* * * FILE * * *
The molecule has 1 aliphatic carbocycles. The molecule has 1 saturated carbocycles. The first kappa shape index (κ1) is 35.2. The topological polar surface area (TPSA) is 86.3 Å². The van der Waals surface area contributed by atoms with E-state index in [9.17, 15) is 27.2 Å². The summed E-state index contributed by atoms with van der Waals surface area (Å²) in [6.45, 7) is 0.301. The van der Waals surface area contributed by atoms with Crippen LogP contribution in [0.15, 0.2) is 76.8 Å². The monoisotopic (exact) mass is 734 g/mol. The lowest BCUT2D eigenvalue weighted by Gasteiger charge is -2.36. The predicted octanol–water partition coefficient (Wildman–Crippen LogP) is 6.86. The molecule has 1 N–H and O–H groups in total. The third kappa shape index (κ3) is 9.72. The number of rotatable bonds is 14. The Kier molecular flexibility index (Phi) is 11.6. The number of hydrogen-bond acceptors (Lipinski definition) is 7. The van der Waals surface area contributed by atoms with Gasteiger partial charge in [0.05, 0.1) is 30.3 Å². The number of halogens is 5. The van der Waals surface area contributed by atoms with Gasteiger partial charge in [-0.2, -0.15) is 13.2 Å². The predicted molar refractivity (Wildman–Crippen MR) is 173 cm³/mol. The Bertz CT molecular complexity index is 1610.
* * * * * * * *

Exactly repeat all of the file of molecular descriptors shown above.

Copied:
The molecule has 1 aliphatic carbocycles. The molecule has 1 saturated carbocycles. The first kappa shape index (κ1) is 35.2. The topological polar surface area (TPSA) is 86.3 Å². The van der Waals surface area contributed by atoms with E-state index in [9.17, 15) is 27.2 Å². The summed E-state index contributed by atoms with van der Waals surface area (Å²) in [6.45, 7) is 0.301. The van der Waals surface area contributed by atoms with Crippen LogP contribution in [0.15, 0.2) is 76.8 Å². The monoisotopic (exact) mass is 734 g/mol. The lowest BCUT2D eigenvalue weighted by Gasteiger charge is -2.36. The predicted octanol–water partition coefficient (Wildman–Crippen LogP) is 6.86. The molecule has 1 N–H and O–H groups in total. The third kappa shape index (κ3) is 9.72. The number of rotatable bonds is 14. The Kier molecular flexibility index (Phi) is 11.6. The number of hydrogen-bond acceptors (Lipinski definition) is 7. The van der Waals surface area contributed by atoms with Gasteiger partial charge in [0.05, 0.1) is 30.3 Å². The number of halogens is 5. The van der Waals surface area contributed by atoms with Gasteiger partial charge in [-0.2, -0.15) is 13.2 Å². The predicted molar refractivity (Wildman–Crippen MR) is 173 cm³/mol. The Bertz CT molecular complexity index is 1610.